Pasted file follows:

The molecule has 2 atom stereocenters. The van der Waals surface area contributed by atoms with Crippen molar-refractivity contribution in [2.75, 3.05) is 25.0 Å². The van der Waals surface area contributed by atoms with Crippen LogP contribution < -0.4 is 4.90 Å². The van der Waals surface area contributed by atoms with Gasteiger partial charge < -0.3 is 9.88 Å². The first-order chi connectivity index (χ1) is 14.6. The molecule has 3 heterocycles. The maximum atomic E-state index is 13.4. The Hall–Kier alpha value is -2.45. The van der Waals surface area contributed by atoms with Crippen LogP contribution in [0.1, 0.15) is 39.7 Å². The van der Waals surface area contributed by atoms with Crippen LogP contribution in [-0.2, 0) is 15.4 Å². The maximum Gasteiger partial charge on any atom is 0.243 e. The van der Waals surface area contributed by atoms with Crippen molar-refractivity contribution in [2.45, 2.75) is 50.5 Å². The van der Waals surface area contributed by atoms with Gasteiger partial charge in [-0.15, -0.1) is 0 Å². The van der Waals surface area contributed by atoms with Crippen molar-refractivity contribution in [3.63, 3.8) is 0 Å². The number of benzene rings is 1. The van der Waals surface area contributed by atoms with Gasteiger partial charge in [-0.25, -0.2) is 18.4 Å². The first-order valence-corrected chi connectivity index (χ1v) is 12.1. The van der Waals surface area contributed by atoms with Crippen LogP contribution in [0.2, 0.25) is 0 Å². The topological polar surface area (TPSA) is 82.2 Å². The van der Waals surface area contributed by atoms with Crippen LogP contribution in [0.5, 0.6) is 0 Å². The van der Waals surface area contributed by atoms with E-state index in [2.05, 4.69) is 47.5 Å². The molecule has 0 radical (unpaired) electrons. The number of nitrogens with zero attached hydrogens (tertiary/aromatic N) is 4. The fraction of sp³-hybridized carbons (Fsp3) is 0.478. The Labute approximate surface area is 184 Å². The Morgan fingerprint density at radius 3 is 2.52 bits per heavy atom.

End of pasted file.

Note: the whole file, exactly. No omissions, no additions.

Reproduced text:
The molecule has 2 atom stereocenters. The van der Waals surface area contributed by atoms with Crippen molar-refractivity contribution in [2.75, 3.05) is 25.0 Å². The van der Waals surface area contributed by atoms with Crippen LogP contribution < -0.4 is 4.90 Å². The van der Waals surface area contributed by atoms with Gasteiger partial charge < -0.3 is 9.88 Å². The first-order chi connectivity index (χ1) is 14.6. The molecule has 3 heterocycles. The maximum atomic E-state index is 13.4. The Hall–Kier alpha value is -2.45. The van der Waals surface area contributed by atoms with Crippen LogP contribution in [0.1, 0.15) is 39.7 Å². The van der Waals surface area contributed by atoms with Crippen LogP contribution in [-0.2, 0) is 15.4 Å². The maximum Gasteiger partial charge on any atom is 0.243 e. The van der Waals surface area contributed by atoms with Crippen molar-refractivity contribution in [2.45, 2.75) is 50.5 Å². The van der Waals surface area contributed by atoms with Gasteiger partial charge in [-0.15, -0.1) is 0 Å². The van der Waals surface area contributed by atoms with Crippen molar-refractivity contribution in [3.63, 3.8) is 0 Å². The number of benzene rings is 1. The van der Waals surface area contributed by atoms with Gasteiger partial charge in [-0.25, -0.2) is 18.4 Å². The first-order valence-corrected chi connectivity index (χ1v) is 12.1. The van der Waals surface area contributed by atoms with Crippen LogP contribution in [0.2, 0.25) is 0 Å². The topological polar surface area (TPSA) is 82.2 Å². The van der Waals surface area contributed by atoms with Crippen LogP contribution in [0.5, 0.6) is 0 Å². The van der Waals surface area contributed by atoms with E-state index in [2.05, 4.69) is 47.5 Å². The molecule has 0 radical (unpaired) electrons. The number of nitrogens with zero attached hydrogens (tertiary/aromatic N) is 4. The fraction of sp³-hybridized carbons (Fsp3) is 0.478. The Labute approximate surface area is 184 Å². The Morgan fingerprint density at radius 3 is 2.52 bits per heavy atom.